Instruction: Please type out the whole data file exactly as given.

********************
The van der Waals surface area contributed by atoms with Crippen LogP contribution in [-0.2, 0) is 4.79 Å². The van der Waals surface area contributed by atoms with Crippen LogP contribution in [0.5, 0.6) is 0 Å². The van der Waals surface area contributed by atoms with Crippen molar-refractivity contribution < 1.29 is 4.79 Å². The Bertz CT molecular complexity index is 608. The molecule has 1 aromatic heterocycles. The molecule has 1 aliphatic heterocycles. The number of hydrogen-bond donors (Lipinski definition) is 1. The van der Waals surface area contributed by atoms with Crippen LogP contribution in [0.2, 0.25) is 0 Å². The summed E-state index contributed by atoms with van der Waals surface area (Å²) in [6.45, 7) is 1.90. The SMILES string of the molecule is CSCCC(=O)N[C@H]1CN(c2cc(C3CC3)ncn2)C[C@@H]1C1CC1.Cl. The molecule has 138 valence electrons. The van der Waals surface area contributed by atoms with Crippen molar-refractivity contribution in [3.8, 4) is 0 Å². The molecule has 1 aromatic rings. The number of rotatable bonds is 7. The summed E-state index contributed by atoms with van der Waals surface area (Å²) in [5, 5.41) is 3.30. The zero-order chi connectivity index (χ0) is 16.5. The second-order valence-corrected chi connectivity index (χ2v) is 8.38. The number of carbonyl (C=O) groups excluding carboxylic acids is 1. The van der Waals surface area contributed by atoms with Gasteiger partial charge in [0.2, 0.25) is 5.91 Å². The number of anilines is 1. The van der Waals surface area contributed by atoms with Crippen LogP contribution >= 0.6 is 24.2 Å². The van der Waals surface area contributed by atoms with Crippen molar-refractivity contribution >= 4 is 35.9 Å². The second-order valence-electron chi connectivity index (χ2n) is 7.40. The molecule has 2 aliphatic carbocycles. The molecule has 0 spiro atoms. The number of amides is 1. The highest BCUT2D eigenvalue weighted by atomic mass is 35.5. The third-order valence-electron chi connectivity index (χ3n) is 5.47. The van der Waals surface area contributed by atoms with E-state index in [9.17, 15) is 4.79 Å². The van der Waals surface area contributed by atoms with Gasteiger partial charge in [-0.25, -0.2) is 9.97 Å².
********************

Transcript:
The van der Waals surface area contributed by atoms with Crippen LogP contribution in [-0.2, 0) is 4.79 Å². The van der Waals surface area contributed by atoms with Crippen LogP contribution in [0.5, 0.6) is 0 Å². The van der Waals surface area contributed by atoms with Crippen molar-refractivity contribution < 1.29 is 4.79 Å². The Bertz CT molecular complexity index is 608. The molecule has 1 aromatic heterocycles. The molecule has 1 aliphatic heterocycles. The number of hydrogen-bond donors (Lipinski definition) is 1. The van der Waals surface area contributed by atoms with Crippen LogP contribution in [0.2, 0.25) is 0 Å². The summed E-state index contributed by atoms with van der Waals surface area (Å²) in [6.45, 7) is 1.90. The SMILES string of the molecule is CSCCC(=O)N[C@H]1CN(c2cc(C3CC3)ncn2)C[C@@H]1C1CC1.Cl. The molecule has 138 valence electrons. The van der Waals surface area contributed by atoms with Crippen molar-refractivity contribution in [3.8, 4) is 0 Å². The molecule has 1 aromatic rings. The number of rotatable bonds is 7. The summed E-state index contributed by atoms with van der Waals surface area (Å²) in [5, 5.41) is 3.30. The zero-order chi connectivity index (χ0) is 16.5. The second-order valence-corrected chi connectivity index (χ2v) is 8.38. The number of carbonyl (C=O) groups excluding carboxylic acids is 1. The van der Waals surface area contributed by atoms with Gasteiger partial charge in [0.2, 0.25) is 5.91 Å². The number of anilines is 1. The van der Waals surface area contributed by atoms with Crippen LogP contribution >= 0.6 is 24.2 Å². The van der Waals surface area contributed by atoms with Crippen molar-refractivity contribution >= 4 is 35.9 Å². The second-order valence-electron chi connectivity index (χ2n) is 7.40. The molecule has 2 aliphatic carbocycles. The molecule has 0 spiro atoms. The number of amides is 1. The highest BCUT2D eigenvalue weighted by atomic mass is 35.5. The third-order valence-electron chi connectivity index (χ3n) is 5.47. The van der Waals surface area contributed by atoms with E-state index in [9.17, 15) is 4.79 Å². The van der Waals surface area contributed by atoms with Gasteiger partial charge in [-0.25, -0.2) is 9.97 Å².